What a neat idea. I must remember that, and it also gives color to your beds. Smart woman!!!

  13. #63
    Senior Member Tennessee Suzi's Avatar
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    Quote Originally Posted by gaigai
    I am not a scrap quilter, so I don't keep anything smaller than a half yard (and probably shouldn't keep those). I tend to buy a minimum of three yards of anything, and if I like the fabric a lot, I'll buy the whole bolt.

    Anything smaller than an 1/2 yard goes into a big tub of scraps that I seldom look at.

    I also have a lot of FQ's, but I've stopped buying them because I don't think I've ever used any. (And please, no pm's asking to me to sell/donate etc)

    My rationale now is that they are BAIT!! A certain friend of mine here on the board, loves scrappy quilts. When she was here recently, I let her go through and take what she wanted. We shipped a 23 lb. box home to her. So the rest are BAIT to entice her to come back and play! LOL
    Feel free to send these less than yard pieces to me and let me know how much the postage is!! I would love it. HAPPY QUILTING

  14. #64
    Super Member margecam52's Avatar
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    When I stitch a square to the corners of a larger square..I stitch where needed and then 1/2" away from that...I then cut off, leaving the 1/4" seam allowance...and that leaves me a little half-square triangle to use elsewhere. I don't save anything under 4" square, other than these triangles.

  15. #65
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    I'm not sure but I used to save everything but now I throw out all the too small pieces.

  16. #66
    Super Member fireworkslover's Avatar
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    I used to throw away scraps smaller than a few inches. But now after using strips that were 1/2" wide and cutting them into tiny triangles to fuse into a star, I save strips as small as 1/2" wide. My fabric is stored in plastic boxes with covers, so even the tiny strips get put in their respective color box. It works for me and I guess that's the important part.

  17. #67
    Super Member pollyjvan9's Avatar
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    Because I love scrap quilts and also do a LOT of applique I save almost everything!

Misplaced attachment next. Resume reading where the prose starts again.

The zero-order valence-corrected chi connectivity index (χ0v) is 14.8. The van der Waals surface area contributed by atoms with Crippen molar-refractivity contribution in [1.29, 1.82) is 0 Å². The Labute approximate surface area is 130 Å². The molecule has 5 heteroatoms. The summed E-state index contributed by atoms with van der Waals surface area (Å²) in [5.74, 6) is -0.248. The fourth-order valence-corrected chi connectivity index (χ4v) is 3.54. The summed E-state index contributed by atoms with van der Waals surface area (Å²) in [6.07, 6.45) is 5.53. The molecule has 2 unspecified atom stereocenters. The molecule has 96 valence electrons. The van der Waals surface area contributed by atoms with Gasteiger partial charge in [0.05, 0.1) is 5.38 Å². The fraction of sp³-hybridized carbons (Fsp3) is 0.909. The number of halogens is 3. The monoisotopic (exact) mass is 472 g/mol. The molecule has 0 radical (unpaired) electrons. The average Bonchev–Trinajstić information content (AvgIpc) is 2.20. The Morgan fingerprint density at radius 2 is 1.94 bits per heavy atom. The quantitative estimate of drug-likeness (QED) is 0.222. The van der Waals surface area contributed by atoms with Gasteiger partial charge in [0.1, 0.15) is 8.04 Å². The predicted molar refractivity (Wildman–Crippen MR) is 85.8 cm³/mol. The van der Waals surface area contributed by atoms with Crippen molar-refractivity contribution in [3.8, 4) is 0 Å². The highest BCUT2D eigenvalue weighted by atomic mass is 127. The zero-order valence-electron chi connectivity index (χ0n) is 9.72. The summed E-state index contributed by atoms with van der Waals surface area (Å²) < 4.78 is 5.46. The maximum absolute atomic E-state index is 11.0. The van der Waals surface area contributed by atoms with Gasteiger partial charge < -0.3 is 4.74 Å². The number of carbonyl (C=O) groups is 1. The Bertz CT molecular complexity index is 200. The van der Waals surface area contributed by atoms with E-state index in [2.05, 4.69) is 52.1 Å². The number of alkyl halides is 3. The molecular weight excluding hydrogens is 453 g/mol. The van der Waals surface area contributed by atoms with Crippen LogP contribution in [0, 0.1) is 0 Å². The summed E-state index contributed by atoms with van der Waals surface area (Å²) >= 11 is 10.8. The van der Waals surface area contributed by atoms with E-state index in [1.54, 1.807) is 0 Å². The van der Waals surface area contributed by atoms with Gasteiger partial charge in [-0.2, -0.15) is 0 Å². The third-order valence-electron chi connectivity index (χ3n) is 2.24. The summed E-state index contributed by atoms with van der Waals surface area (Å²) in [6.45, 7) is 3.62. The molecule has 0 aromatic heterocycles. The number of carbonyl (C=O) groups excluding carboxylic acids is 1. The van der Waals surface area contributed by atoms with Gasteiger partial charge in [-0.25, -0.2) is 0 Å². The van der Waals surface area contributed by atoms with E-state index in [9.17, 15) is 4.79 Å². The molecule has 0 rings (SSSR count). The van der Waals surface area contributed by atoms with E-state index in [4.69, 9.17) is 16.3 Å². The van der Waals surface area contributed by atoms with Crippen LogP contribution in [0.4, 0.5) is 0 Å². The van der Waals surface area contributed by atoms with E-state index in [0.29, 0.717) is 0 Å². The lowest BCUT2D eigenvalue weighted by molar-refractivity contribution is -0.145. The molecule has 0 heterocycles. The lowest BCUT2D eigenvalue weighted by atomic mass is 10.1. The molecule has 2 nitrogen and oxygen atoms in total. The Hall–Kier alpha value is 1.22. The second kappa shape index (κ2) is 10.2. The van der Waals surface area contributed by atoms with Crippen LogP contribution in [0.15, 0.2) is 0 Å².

Gaigai, I wish I had your pocketbook!

  18. #68
    Quilter672's Avatar
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    Quote Originally Posted by hlponyfarm
    how small a piece of fabric do you keep? do you keep the little triangles that you cut off? do you keep little pieces for possible applique? or do you throw this stuff away? JoAnn
    I used to discard the tiny triangles, small strips under 2", etc. But now I have a bag hanging on my sewing room trash can that I just drop unwanted snips of fabric, threads, etc into...when the bag is full, I give it to someone who makes beds for animal shelters and the snips are used as "stuffing." Most shelters love getting these beds in any size!

    Pat

  19. #69
    Senior Member Maire's Avatar
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    I & my sewing friends save all our scraps, anything that cannot be used in a quilt goes into various sized simple pillows made from unwanted fabrics & donated to the animal shelters for dog/cat beds.

  20. #70
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    I've seen quilts (esp. ones from Japanese quilters) where the pieces were really "snipped ends" itsy, bitsy things.
    They would put it between netting and fuse it. These were intricate picture quilts...beautiful. Me? I save them and give it to the birds or squirrels. :lol: :lol:

  21. #71
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    Even the tiniest pieces are good for postcards, garbage can fabric, miniature quilt blocks, needle books, etc. etc. I try not to waste anything that I can think of a use for.

  22. #72
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    Quote Originally Posted by PaperPrincess
    I've taken the very small pieces and the 1/8 - 1/4" spagetti strips and put them in a box. I took my extra heavy duty chenille scissors and snipped them up even smaller (while watching tv). Just stuck the scissors in the box & snipped. I took the confetti & used it as mulch around my perennials. 100% cotton is biodegradeable. I know that the colors will fade in the sun, but it looks like it's doing a good job as mulch and looks so pretty.
    Now that is an AWESOME idea! I put my yarn bits out for the birds to use in their nests in the spring. But I like this idea even better!